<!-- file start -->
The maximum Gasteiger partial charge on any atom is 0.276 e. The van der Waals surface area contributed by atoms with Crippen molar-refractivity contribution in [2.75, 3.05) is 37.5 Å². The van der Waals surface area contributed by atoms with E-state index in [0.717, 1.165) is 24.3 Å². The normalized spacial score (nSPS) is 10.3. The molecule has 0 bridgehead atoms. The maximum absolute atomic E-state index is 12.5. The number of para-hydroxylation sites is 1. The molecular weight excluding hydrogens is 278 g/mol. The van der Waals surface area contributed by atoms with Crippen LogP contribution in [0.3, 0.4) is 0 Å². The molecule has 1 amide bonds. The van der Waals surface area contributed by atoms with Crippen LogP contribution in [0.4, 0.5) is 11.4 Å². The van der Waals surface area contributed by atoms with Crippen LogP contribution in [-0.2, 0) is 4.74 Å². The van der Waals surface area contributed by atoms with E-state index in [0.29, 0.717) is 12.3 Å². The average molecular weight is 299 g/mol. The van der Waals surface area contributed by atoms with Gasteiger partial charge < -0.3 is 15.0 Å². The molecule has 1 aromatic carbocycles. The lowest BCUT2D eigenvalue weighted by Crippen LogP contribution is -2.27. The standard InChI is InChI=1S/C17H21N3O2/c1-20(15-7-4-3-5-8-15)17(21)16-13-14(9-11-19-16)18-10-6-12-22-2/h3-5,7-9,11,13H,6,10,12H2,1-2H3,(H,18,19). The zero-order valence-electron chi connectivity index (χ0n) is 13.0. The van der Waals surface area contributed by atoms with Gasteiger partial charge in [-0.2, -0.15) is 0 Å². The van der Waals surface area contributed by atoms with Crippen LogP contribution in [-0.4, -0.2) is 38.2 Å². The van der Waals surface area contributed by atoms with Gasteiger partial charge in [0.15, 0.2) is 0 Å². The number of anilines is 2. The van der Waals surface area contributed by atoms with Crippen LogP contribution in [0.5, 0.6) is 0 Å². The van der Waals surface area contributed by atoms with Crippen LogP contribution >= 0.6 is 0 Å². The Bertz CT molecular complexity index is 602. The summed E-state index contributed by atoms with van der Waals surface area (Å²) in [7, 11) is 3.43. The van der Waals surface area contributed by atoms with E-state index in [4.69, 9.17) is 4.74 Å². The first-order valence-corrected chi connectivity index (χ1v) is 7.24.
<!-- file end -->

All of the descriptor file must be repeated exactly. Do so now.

The maximum Gasteiger partial charge on any atom is 0.276 e. The van der Waals surface area contributed by atoms with Crippen molar-refractivity contribution in [2.75, 3.05) is 37.5 Å². The van der Waals surface area contributed by atoms with E-state index in [0.717, 1.165) is 24.3 Å². The normalized spacial score (nSPS) is 10.3. The molecule has 0 bridgehead atoms. The maximum absolute atomic E-state index is 12.5. The number of para-hydroxylation sites is 1. The molecular weight excluding hydrogens is 278 g/mol. The van der Waals surface area contributed by atoms with Crippen LogP contribution in [0.3, 0.4) is 0 Å². The molecule has 1 amide bonds. The van der Waals surface area contributed by atoms with Crippen LogP contribution in [0.4, 0.5) is 11.4 Å². The van der Waals surface area contributed by atoms with Crippen LogP contribution in [-0.2, 0) is 4.74 Å². The van der Waals surface area contributed by atoms with E-state index in [0.29, 0.717) is 12.3 Å². The average molecular weight is 299 g/mol. The van der Waals surface area contributed by atoms with Gasteiger partial charge < -0.3 is 15.0 Å². The molecule has 1 aromatic carbocycles. The lowest BCUT2D eigenvalue weighted by Crippen LogP contribution is -2.27. The standard InChI is InChI=1S/C17H21N3O2/c1-20(15-7-4-3-5-8-15)17(21)16-13-14(9-11-19-16)18-10-6-12-22-2/h3-5,7-9,11,13H,6,10,12H2,1-2H3,(H,18,19). The zero-order valence-electron chi connectivity index (χ0n) is 13.0. The van der Waals surface area contributed by atoms with Gasteiger partial charge in [-0.2, -0.15) is 0 Å². The van der Waals surface area contributed by atoms with Crippen LogP contribution in [-0.4, -0.2) is 38.2 Å². The van der Waals surface area contributed by atoms with Gasteiger partial charge in [0.15, 0.2) is 0 Å². The number of anilines is 2. The van der Waals surface area contributed by atoms with Crippen LogP contribution in [0.5, 0.6) is 0 Å². The van der Waals surface area contributed by atoms with Crippen LogP contribution >= 0.6 is 0 Å². The Bertz CT molecular complexity index is 602. The summed E-state index contributed by atoms with van der Waals surface area (Å²) in [7, 11) is 3.43. The van der Waals surface area contributed by atoms with E-state index in [4.69, 9.17) is 4.74 Å². The first-order valence-corrected chi connectivity index (χ1v) is 7.24.